The event is traditionally held in June. Lawmakers’ children are out of school then, and congressional spouses who live back in their districts can more easily attend. Congress’ work schedule, involving more days in session than usual for lawmakers, is also a factor.
It’s an informal event and one that has assumed a certain bipartisan importance since the members of the two parties don’t mix or socialize after work the way they used to. And the harsh campaign taskmasters who have set up the congressional schedule, especially the House’s, have designed it so that even in one of the rare full workweeks, members are out of the capital on Friday morning and not due back until midday Monday.
In a terse notice Monday afternoon, the White House Office of Legislative Affairs simply said that the event would not take place this month, but, “We are hopeful that we will be able to reschedule this event for September.”
House Speaker John Boehner called the decision “just silly.”
One theory, more popular among Republicans than Democrats, was that the picnic was canceled to dramatize the folly of the sequester, the automatic across-the-board budget cuts Washington is struggling with.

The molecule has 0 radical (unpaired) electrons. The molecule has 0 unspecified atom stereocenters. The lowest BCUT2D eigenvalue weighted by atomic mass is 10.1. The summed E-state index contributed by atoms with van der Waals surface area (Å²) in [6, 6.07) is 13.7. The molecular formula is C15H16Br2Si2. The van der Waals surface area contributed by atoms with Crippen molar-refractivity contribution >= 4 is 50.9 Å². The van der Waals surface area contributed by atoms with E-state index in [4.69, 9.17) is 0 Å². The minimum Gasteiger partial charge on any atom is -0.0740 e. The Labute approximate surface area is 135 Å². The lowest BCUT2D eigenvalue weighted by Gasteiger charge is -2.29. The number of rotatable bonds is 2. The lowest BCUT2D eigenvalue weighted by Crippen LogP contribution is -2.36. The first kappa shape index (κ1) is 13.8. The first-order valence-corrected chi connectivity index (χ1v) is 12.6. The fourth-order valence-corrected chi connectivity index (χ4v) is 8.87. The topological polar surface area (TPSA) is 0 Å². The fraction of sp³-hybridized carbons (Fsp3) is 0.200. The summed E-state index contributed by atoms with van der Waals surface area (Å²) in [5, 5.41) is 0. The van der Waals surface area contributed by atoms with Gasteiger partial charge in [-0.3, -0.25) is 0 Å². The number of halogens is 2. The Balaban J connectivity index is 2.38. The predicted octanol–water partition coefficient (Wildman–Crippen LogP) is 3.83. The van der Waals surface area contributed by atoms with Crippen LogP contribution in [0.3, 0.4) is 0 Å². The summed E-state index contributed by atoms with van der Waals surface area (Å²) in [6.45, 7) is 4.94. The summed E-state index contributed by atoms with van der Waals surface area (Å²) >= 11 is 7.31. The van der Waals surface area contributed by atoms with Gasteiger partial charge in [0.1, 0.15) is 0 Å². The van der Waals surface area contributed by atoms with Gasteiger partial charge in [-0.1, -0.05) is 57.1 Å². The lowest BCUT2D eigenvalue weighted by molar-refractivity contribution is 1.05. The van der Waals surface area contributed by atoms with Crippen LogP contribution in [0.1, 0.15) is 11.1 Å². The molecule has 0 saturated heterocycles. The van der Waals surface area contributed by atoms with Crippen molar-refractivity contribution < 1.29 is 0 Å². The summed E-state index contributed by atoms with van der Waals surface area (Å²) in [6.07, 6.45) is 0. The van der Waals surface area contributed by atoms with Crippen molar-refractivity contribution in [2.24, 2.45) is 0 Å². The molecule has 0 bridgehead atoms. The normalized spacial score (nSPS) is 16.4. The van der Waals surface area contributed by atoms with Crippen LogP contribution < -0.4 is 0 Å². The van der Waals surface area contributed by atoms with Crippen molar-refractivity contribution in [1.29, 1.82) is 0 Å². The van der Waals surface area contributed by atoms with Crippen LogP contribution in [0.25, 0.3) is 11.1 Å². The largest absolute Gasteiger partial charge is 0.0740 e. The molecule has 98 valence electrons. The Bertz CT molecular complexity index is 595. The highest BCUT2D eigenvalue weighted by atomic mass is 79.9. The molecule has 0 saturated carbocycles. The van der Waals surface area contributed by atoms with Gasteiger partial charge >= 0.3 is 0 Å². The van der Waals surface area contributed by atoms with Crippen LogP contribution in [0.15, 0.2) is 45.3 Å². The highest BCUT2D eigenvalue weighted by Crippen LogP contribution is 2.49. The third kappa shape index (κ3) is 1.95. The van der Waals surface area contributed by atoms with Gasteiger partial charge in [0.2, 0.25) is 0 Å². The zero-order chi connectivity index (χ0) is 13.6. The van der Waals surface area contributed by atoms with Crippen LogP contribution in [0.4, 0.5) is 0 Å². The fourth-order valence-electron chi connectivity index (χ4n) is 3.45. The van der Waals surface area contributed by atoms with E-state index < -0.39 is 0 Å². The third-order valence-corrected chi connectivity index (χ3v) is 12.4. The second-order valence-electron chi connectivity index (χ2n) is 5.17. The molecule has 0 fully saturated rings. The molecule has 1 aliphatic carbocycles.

But the congressional picnic is hardly a high-dollar event — hamburgers, hot dogs, soft drinks and beer. Besides, the president could easily pay for it out of his $50,000 nontaxable expense account or his $19,000 official entertainment account, sums constitutionally protected from the sequester.
Few Washingtonians are so jaded that they are not thrilled by an invitation to the White House, and that is equally true for members of Congress. Fairly or unfairly, Obama has a reputation for being aloof and not a skilled practitioner of the backslapping bonhomie of the congressional cloakroom.
Postponing a traditional event popular with Congress on short notice — and with no explanation — is likely one reason why.